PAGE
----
“Vaccine doses manufactured in the U.S. are subject to regulatory approval by Health Canada and we are working closely with regulators to facilitate this approval,” Ms. Gauthier said. “We are excited about this development and optimistic that total deliveries to Canada will meet our revised commitment for the quarter.”

Since February, the company has struggled to meet its delivery schedules, with several shipments arriving late. In comparison, Pfizer-BioNTech, which is the biggest supplier for Canada’s vaccination campaign, has repeatedly moved up delivery of vaccines and has confirmed its entire monthly delivery schedule. All 51 million doses are expected by the end of September. The government has previously said that all 44 million doses it bought from Moderna will also be delivered by then.

Story continues below advertisement

“Based on confirmed deliveries alone, Canada is set to receive at least 55 million doses by the end of July,” Ms. Anand said, which she said would be enough to fully vaccinate 80 per cent of eligible people. “To be clear, that is the minimum number of doses that we anticipate receiving in that time frame,” she added.

So far the government has only released confirmed deliveries from Pfizer for July.

Amid the uncertainty around Moderna deliveries, and other shipments, including the multiple sources that Canada is relying on for the AstraZeneca vaccine, the government in May started playing down how many doses Canada would receive in the first half of the year. In April, Ms. Anand and Prime Minister Justin Trudeau had repeatedly said that Canada would receive between 48 and 50 million shots by the end of June. That estimate was adjusted in May, when officials said the floor for deliveries would be 40 million shots.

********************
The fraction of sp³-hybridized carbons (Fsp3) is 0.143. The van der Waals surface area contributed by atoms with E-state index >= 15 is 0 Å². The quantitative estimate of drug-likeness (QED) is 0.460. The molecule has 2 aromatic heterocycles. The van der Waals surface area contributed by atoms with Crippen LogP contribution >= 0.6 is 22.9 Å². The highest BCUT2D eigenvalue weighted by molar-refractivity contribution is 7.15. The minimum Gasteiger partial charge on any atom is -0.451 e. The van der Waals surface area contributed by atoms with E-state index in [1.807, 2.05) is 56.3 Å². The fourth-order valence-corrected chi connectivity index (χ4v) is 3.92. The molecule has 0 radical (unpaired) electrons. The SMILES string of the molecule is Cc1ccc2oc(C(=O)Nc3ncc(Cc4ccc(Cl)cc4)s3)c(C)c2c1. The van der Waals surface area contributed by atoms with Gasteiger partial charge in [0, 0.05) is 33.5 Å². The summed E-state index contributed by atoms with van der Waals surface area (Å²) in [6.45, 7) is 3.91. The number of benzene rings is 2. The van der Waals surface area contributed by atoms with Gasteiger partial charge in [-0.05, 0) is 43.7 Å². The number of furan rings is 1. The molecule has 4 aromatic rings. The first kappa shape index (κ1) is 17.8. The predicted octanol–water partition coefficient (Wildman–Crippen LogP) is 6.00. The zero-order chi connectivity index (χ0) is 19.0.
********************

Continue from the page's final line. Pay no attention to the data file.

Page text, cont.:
The confirmed deliveries from Moderna ensure Canada will more than surpass that lower target. Ms. Anand, though, did not release a revised total for the first half of the year. She said the government is still pushing for other deliveries before the end of June, so a final number is not yet confirmed.

Know what is happening in the halls of power with the day’s top political headlines and commentary as selected by Globe editors (subscribers only). Sign up today.

Your Globe

Build your personal news feed

  1. Follow topics and authors relevant to your reading interests.
  2. Check your Following feed daily, and never miss an article. Access your Following feed from your account menu at the top right corner of every page.

Follow the author of this article:

Follow topics related to this article:

View more suggestions in Following Read more about following topics and authors
Report an error Editorial code of conduct
Due to technical reasons, we have temporarily removed commenting from our articles. We hope to have this fixed soon. Thank you for your patience. If you are looking to give feedback on our new site, please send it along to If you want to write a letter to the editor, please forward to

Welcome to The Globe and Mail’s comment community. This is a space where subscribers can engage with each other and Globe staff. Non-subscribers can read and sort comments but will not be able to engage with them in any way. Click here to subscribe.

If you would like to write a letter to the editor, please forward it to Readers can also interact with The Globe on Facebook and Twitter .

Welcome to The Globe and Mail’s comment community. This is a space where subscribers can engage with each other and Globe staff. Non-subscribers can read and sort comments but will not be able to engage with them in any way. Click here to subscribe.

If you would like to write a letter to the editor, please forward it to Readers can also interact with The Globe on Facebook and Twitter .

Welcome to The Globe and Mail’s comment community. This is a space where subscribers can engage with each other and Globe staff.

We aim to create a safe and valuable space for discussion and debate. That means:

  • Treat others as you wish to be treated
  • Criticize ideas, not people
  • Stay on topic
  • Avoid the use of toxic and offensive language
  • Flag bad behaviour

If you do not see your comment posted immediately, it is being reviewed by the moderation team and may appear shortly, generally within an hour.

We aim to have all comments reviewed in a timely manner.

Comments that violate our community guidelines will not be posted.

UPDATED: Read our community guidelines here

Discussion loading ...

To view this site properly, enable cookies in your browser. Read our privacy policy to learn more.
How to enable cookies